As the population of the United States ages, the health burden imposed by diseases of aging is expected to increase. Social factors, including low socioeconomic status, social isolation, and low social support, are among the best predictors of susceptibility to diseases of aging. Animal models are a powerful tool for understanding why, when, and how these relationships arise. Like humans, other social mammals exhibit strong associations between social adversity, health, and mortality. Unlike humans, though, they experience less complex environments, have shorter generation times, and can be subjected to experimental manipulation in controlled environments.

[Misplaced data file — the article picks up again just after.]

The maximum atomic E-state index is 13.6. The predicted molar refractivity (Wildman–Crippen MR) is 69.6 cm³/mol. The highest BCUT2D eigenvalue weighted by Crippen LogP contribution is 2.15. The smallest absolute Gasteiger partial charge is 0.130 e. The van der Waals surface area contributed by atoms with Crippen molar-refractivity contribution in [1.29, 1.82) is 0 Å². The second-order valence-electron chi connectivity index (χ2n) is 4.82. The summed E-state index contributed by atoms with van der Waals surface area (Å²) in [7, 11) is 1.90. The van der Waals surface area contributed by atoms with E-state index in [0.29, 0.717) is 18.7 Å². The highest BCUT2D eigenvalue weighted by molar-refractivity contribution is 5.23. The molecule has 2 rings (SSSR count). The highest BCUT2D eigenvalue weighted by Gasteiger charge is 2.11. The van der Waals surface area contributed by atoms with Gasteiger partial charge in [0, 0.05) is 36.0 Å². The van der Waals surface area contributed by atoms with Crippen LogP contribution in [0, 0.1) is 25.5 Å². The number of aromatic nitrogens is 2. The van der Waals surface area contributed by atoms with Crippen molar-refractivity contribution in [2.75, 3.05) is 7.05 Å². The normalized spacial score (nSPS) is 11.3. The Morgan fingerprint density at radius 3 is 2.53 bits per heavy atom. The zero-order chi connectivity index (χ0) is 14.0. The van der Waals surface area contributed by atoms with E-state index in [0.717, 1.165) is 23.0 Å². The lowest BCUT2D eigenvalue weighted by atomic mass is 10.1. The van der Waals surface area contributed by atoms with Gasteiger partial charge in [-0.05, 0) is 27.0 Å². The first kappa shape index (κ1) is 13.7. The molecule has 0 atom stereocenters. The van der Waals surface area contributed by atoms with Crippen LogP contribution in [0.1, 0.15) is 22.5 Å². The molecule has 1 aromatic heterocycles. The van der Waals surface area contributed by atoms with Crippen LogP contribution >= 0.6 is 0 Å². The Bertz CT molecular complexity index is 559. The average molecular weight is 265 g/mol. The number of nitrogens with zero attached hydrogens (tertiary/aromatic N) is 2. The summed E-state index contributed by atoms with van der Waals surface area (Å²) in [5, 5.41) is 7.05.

A group of three baboons and a baby sitting in the open, one baboon has a large tracking collar
Photo by Elizabeth Archie
A group of mice fighting in front of a dark background
Photo by Daniele Della Seta

The goal of the Research Network is to support and develop animal models and comparative research on understanding the social determinants of health and aging. The Network:

  • Supports scientific meetings, conference symposia, and workshops relevant to the Network’s theme.
  • Recruits new investigators to the field by providing pilot project support and fellowships for research and professional development.
  • Provides training and mentoring opportunities for animal model and comparative research.
  • Increases access to data, documentation, and protocols for advancing research relevant to Network themes.